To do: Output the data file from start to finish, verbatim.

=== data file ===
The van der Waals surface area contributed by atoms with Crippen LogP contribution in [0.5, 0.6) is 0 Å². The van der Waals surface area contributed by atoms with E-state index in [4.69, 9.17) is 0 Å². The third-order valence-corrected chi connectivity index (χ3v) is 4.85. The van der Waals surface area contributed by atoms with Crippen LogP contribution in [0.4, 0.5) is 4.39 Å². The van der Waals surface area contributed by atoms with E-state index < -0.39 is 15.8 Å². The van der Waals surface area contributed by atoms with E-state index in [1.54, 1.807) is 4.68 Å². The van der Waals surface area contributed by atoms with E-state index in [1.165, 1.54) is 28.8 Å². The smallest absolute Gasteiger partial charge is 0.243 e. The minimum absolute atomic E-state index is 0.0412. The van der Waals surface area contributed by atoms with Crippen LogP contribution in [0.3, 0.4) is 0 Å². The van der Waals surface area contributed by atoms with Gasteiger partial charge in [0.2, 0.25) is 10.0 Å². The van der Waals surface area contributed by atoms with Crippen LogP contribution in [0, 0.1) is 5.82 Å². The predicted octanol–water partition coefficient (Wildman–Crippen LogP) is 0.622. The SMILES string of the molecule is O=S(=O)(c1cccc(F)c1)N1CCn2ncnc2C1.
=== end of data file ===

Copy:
The van der Waals surface area contributed by atoms with Crippen LogP contribution in [0.5, 0.6) is 0 Å². The van der Waals surface area contributed by atoms with E-state index in [4.69, 9.17) is 0 Å². The third-order valence-corrected chi connectivity index (χ3v) is 4.85. The van der Waals surface area contributed by atoms with Crippen LogP contribution in [0.4, 0.5) is 4.39 Å². The van der Waals surface area contributed by atoms with E-state index < -0.39 is 15.8 Å². The van der Waals surface area contributed by atoms with E-state index in [1.54, 1.807) is 4.68 Å². The van der Waals surface area contributed by atoms with E-state index in [1.165, 1.54) is 28.8 Å². The smallest absolute Gasteiger partial charge is 0.243 e. The minimum absolute atomic E-state index is 0.0412. The van der Waals surface area contributed by atoms with Crippen LogP contribution in [0.3, 0.4) is 0 Å². The van der Waals surface area contributed by atoms with Gasteiger partial charge in [0.2, 0.25) is 10.0 Å². The van der Waals surface area contributed by atoms with Crippen LogP contribution in [0, 0.1) is 5.82 Å². The predicted octanol–water partition coefficient (Wildman–Crippen LogP) is 0.622. The SMILES string of the molecule is O=S(=O)(c1cccc(F)c1)N1CCn2ncnc2C1.